Based on my research, I see no contravening evidence to the claim that Stuart Butler and Heritage were the first people to advocate the individual mandate, in the context of a private-sector health-care system.Roy is at pains to say that Heritage and Butler are now right to oppose the individual mandate, but nowhere does he give any evidence that they changed their minds on it prior to President Obama's election. Unless he (or Butler) give such evidence, it will be hard to take seriously the claim that the "change of heart" isn't merely political opportunism.
As I mentioned in my last post, you can't give a lecture on something without previously researching it, and Roy gives an update linking to James Taranto at the Wall Street Journal, who also isn't buying "Butler's claim of unoriginality," and who finds the research piece that preceded the lecture. "A National Health System for America," edited by Butler and Edmund Haislmaier, is a major 140-page research document. Although it is dated on the Heritage website as January 2, 1989, as Taranto says the Washington Post news story about the book states it was released June 1 of that year (which I verified using the Nexis subscription service). What Taranto does not notice is that this document is clearly labeled on its cover "Revised Edition." This could well push the original version and the original research back into 1988 or earlier.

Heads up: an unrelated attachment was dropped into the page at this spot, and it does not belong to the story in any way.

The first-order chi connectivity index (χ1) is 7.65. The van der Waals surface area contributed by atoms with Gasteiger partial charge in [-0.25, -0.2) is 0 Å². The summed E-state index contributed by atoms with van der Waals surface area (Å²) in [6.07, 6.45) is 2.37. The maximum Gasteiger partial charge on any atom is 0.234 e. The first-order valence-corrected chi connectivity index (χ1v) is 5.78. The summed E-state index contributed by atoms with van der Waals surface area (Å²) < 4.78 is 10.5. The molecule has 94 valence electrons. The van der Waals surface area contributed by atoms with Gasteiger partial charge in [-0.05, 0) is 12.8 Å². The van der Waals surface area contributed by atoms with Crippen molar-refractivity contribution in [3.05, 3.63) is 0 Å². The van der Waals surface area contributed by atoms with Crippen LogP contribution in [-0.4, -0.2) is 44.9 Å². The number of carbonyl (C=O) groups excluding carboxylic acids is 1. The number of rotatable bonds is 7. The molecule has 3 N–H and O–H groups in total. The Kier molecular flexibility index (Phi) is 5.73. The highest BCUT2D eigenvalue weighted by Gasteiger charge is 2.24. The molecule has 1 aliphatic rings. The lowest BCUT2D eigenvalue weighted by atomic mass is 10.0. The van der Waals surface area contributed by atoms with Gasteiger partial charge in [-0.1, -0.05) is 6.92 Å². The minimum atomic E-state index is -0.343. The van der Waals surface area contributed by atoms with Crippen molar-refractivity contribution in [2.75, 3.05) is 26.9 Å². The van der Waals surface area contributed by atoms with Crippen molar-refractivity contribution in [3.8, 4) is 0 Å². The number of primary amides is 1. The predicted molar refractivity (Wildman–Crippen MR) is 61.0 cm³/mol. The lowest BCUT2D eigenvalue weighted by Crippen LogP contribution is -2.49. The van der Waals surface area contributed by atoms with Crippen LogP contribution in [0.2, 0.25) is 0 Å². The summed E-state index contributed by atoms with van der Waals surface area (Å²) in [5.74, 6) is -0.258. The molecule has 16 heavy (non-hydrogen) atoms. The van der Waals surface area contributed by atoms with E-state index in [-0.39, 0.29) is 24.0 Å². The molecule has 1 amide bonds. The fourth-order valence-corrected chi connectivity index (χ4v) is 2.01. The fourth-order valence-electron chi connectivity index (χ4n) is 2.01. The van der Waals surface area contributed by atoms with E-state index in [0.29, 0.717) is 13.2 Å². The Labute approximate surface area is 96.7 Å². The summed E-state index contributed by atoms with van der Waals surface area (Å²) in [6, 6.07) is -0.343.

Not only that, Taranto finds multiple elements of the Affordable Care Act in the research monograph, including its enforcement mechanism.
To Heritage's credit, it has not scrubbed its website of either the lecture or the research document, but the fact remains that these documents appear to be the ultimate source of the individual mandate. Butler has yet to cite another source or acknowledge that he was working on it in the 1980s, not just the 1990s. As Taranto concludes in Butler's case, "Acknowledging error is a sign of integrity, but you have to be truthful about it." Amen to that.